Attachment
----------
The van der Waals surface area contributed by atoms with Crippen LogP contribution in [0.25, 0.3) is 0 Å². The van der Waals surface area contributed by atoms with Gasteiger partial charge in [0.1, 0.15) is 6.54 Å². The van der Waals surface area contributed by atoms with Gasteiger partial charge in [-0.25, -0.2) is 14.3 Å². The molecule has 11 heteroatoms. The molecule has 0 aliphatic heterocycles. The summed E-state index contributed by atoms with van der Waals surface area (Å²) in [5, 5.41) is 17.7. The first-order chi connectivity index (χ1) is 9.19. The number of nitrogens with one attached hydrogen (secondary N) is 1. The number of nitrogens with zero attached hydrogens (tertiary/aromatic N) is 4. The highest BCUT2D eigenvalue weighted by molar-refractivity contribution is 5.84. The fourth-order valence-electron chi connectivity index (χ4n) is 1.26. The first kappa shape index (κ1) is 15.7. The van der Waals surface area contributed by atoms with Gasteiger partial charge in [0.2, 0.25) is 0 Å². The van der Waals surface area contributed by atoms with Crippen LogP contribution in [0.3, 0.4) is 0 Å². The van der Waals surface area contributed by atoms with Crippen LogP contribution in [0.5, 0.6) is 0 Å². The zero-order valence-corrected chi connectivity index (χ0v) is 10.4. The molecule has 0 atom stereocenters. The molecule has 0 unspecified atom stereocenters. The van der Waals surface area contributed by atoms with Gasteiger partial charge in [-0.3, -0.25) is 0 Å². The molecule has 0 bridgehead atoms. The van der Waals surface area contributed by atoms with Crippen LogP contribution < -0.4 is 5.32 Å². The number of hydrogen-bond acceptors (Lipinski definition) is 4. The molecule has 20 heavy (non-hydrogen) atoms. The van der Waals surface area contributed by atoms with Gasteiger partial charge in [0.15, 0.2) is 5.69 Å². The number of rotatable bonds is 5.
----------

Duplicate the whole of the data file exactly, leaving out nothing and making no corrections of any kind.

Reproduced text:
The van der Waals surface area contributed by atoms with Crippen LogP contribution in [0.25, 0.3) is 0 Å². The van der Waals surface area contributed by atoms with Gasteiger partial charge in [0.1, 0.15) is 6.54 Å². The van der Waals surface area contributed by atoms with Gasteiger partial charge in [-0.25, -0.2) is 14.3 Å². The molecule has 11 heteroatoms. The molecule has 0 aliphatic heterocycles. The summed E-state index contributed by atoms with van der Waals surface area (Å²) in [5, 5.41) is 17.7. The first-order chi connectivity index (χ1) is 9.19. The number of nitrogens with one attached hydrogen (secondary N) is 1. The number of nitrogens with zero attached hydrogens (tertiary/aromatic N) is 4. The highest BCUT2D eigenvalue weighted by molar-refractivity contribution is 5.84. The fourth-order valence-electron chi connectivity index (χ4n) is 1.26. The first kappa shape index (κ1) is 15.7. The van der Waals surface area contributed by atoms with Gasteiger partial charge in [0.2, 0.25) is 0 Å². The van der Waals surface area contributed by atoms with Crippen LogP contribution in [0.3, 0.4) is 0 Å². The van der Waals surface area contributed by atoms with Crippen LogP contribution in [0.5, 0.6) is 0 Å². The zero-order valence-corrected chi connectivity index (χ0v) is 10.4. The molecule has 0 atom stereocenters. The molecule has 0 unspecified atom stereocenters. The van der Waals surface area contributed by atoms with Gasteiger partial charge in [-0.3, -0.25) is 0 Å². The molecule has 0 bridgehead atoms. The van der Waals surface area contributed by atoms with Crippen LogP contribution < -0.4 is 5.32 Å². The number of hydrogen-bond acceptors (Lipinski definition) is 4. The molecule has 20 heavy (non-hydrogen) atoms. The van der Waals surface area contributed by atoms with Gasteiger partial charge in [0.15, 0.2) is 5.69 Å². The number of rotatable bonds is 5.